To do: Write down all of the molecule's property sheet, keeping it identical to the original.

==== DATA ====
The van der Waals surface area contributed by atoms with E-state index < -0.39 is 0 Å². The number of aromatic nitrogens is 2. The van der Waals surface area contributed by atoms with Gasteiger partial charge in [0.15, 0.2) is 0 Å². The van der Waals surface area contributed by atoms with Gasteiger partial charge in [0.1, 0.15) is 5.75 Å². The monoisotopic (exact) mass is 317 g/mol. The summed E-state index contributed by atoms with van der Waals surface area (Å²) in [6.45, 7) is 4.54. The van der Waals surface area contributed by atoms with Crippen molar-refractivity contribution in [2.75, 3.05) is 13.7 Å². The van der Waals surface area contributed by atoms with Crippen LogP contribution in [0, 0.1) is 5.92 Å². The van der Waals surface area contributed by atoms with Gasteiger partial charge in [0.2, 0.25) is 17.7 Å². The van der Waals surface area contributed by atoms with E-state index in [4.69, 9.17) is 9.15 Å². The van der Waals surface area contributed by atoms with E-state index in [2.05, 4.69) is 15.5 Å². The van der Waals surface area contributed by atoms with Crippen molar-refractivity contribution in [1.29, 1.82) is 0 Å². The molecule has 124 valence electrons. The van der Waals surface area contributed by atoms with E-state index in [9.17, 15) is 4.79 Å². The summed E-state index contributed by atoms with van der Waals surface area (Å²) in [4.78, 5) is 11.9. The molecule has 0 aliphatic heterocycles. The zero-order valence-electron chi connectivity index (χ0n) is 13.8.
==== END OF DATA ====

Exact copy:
The van der Waals surface area contributed by atoms with E-state index < -0.39 is 0 Å². The number of aromatic nitrogens is 2. The van der Waals surface area contributed by atoms with Gasteiger partial charge in [0.15, 0.2) is 0 Å². The van der Waals surface area contributed by atoms with Gasteiger partial charge in [0.1, 0.15) is 5.75 Å². The monoisotopic (exact) mass is 317 g/mol. The summed E-state index contributed by atoms with van der Waals surface area (Å²) in [6.45, 7) is 4.54. The van der Waals surface area contributed by atoms with Crippen molar-refractivity contribution in [2.75, 3.05) is 13.7 Å². The van der Waals surface area contributed by atoms with Crippen LogP contribution in [0, 0.1) is 5.92 Å². The van der Waals surface area contributed by atoms with Gasteiger partial charge in [0.2, 0.25) is 17.7 Å². The van der Waals surface area contributed by atoms with E-state index in [4.69, 9.17) is 9.15 Å². The van der Waals surface area contributed by atoms with E-state index in [2.05, 4.69) is 15.5 Å². The van der Waals surface area contributed by atoms with Crippen molar-refractivity contribution in [1.29, 1.82) is 0 Å². The molecule has 124 valence electrons. The van der Waals surface area contributed by atoms with E-state index in [9.17, 15) is 4.79 Å². The summed E-state index contributed by atoms with van der Waals surface area (Å²) in [4.78, 5) is 11.9. The molecule has 0 aliphatic heterocycles. The zero-order valence-electron chi connectivity index (χ0n) is 13.8.